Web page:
The smart ones with the good seats obviously didn’t move an inch.
As the chase began, our sodden hopes soared within the first few overs as R.P. Singh tore into the Pakistani batting, and once Irfan Pathan got into the act, we were sure of victory. Seven wickets down, 50 runs away from the target, Shahid “boom-boom” Afridi gone, just Misbah-ul Haq with the tail, we couldn’t lose could we?
The ranks of the despairers and had thinned and the anticipation of victory made us complacent to that old cliché: “the glorious uncertainties of the game”.
Except of course, there was nothing uncertain about Misbah’s assault. It was calculated, fierce and silenced us by threatening the seemingly impossible. With every six that flew into the stands, the ranks of the despairers swelled once again, and the ancient legend of Javed Miandad, handed down by our traumatized fathers, came into memory.
It is now the last over, 13 runs are needed, and Joginder Sharma is handed the ball. This leads to cries of outrage among some as Harbhajan Singh still has an over to go, but there are others who remind them of the sixes just gone by.
The argument continues into the first ball that has gone way outside off stump and is called a wide. Cries of anguish go up, followed by abuses. The next ball is played and missed by Misbah, and met with wild cheers and fulsome praise.
Now comes the horror ball!
Full toss, an effortless swing of the bat, and a stunned room watches as the ball sails over the boundary for a six. Six off four needed, and the hands go up to the heads, or reach out in prayer to the Gods, and tension is writ large on every face.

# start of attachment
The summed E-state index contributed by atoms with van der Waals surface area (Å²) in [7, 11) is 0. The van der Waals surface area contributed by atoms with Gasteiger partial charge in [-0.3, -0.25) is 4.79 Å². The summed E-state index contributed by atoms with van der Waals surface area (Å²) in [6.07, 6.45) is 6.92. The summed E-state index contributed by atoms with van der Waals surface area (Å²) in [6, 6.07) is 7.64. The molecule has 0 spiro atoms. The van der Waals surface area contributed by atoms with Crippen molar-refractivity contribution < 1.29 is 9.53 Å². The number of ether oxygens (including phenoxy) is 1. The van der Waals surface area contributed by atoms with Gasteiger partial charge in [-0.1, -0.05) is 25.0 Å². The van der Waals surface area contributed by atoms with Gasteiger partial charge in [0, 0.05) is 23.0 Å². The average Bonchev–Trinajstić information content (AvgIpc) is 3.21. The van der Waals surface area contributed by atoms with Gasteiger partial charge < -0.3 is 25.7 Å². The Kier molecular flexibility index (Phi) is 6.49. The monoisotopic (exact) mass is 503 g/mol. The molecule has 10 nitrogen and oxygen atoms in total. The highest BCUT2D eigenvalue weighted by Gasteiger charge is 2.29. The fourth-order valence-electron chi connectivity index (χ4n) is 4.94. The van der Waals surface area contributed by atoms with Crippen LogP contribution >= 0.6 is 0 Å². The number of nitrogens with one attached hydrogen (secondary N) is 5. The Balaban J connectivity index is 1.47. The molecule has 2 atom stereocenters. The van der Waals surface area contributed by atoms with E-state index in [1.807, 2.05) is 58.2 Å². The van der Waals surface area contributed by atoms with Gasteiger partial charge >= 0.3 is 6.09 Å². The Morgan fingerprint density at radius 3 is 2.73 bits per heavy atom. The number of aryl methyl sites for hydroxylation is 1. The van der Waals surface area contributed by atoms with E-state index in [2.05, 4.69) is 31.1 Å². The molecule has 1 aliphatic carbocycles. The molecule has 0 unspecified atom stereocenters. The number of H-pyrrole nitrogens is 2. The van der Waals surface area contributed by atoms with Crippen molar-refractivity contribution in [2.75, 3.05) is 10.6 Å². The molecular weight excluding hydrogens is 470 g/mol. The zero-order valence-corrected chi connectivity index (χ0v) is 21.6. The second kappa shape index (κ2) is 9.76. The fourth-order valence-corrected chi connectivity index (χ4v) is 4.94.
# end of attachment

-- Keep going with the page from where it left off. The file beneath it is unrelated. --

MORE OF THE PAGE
50 pairs of eyes watch in silence as Joginder Sharma runs in again. It’s wide, Misbah chases it, unbelievably, tries to scoop it over fine leg, the ball floats up, a hyper-ventilating Ravi Shastri almost calls it a four, and then the ball comes down, the camera finds Sreesanth under it, he holds on to it, and the common room explodes with joy!
Otherwise inclined to show extreme machismo, we were openly crying, laughing and hugging each other as the unbelievable had just happened. Sure defeat, turned into unlikely victory, turned into last gasp defeat, has just become a snatch-from-death’s-jaws-victory that no one could have predicted.
At that moment, like Indians everywhere, we forgot everything else, our backgrounds, language, ethnicity, region, religion and celebrated like only delirious cricket fans can. We cheered every Indian player who came up to collect a medal, cheering loudest as Dhoni came up to collect the trophy.
We got an idea, perhaps, of what an earlier generation had felt, in the summer of ’83.
In retrospect it was also a stinging reply to a cocky question that I had once asked in a political science class, “What unites us as “Indians”?”
Long after I forget the classes, the exams or the grade sheets, I will always remember that day in college.
Photograph: courtesy Reuters